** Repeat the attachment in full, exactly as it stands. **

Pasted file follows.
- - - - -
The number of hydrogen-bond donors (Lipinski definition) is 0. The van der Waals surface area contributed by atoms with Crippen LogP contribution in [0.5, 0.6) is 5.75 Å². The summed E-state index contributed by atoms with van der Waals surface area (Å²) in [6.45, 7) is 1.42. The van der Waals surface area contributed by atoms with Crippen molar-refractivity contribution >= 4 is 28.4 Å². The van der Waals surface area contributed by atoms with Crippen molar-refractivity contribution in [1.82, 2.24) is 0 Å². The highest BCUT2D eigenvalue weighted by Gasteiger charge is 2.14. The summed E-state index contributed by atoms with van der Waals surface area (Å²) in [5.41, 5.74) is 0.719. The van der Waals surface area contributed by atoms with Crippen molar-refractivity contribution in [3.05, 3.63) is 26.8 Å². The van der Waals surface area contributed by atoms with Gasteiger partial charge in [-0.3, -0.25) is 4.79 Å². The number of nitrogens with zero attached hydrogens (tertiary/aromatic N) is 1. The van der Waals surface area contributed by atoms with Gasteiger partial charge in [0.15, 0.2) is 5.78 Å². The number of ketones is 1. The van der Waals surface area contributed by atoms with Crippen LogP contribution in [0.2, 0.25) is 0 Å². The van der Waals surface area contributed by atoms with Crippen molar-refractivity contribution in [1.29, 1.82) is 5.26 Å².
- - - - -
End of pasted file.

The number of hydrogen-bond donors (Lipinski definition) is 0. The van der Waals surface area contributed by atoms with Crippen LogP contribution in [0.5, 0.6) is 5.75 Å². The summed E-state index contributed by atoms with van der Waals surface area (Å²) in [6.45, 7) is 1.42. The van der Waals surface area contributed by atoms with Crippen molar-refractivity contribution >= 4 is 28.4 Å². The van der Waals surface area contributed by atoms with Crippen molar-refractivity contribution in [1.82, 2.24) is 0 Å². The highest BCUT2D eigenvalue weighted by Gasteiger charge is 2.14. The summed E-state index contributed by atoms with van der Waals surface area (Å²) in [5.41, 5.74) is 0.719. The van der Waals surface area contributed by atoms with Crippen molar-refractivity contribution in [3.05, 3.63) is 26.8 Å². The van der Waals surface area contributed by atoms with Gasteiger partial charge in [-0.3, -0.25) is 4.79 Å². The number of nitrogens with zero attached hydrogens (tertiary/aromatic N) is 1. The van der Waals surface area contributed by atoms with Gasteiger partial charge in [0.15, 0.2) is 5.78 Å². The number of ketones is 1. The van der Waals surface area contributed by atoms with Crippen LogP contribution in [0.2, 0.25) is 0 Å². The van der Waals surface area contributed by atoms with Crippen molar-refractivity contribution in [1.29, 1.82) is 5.26 Å².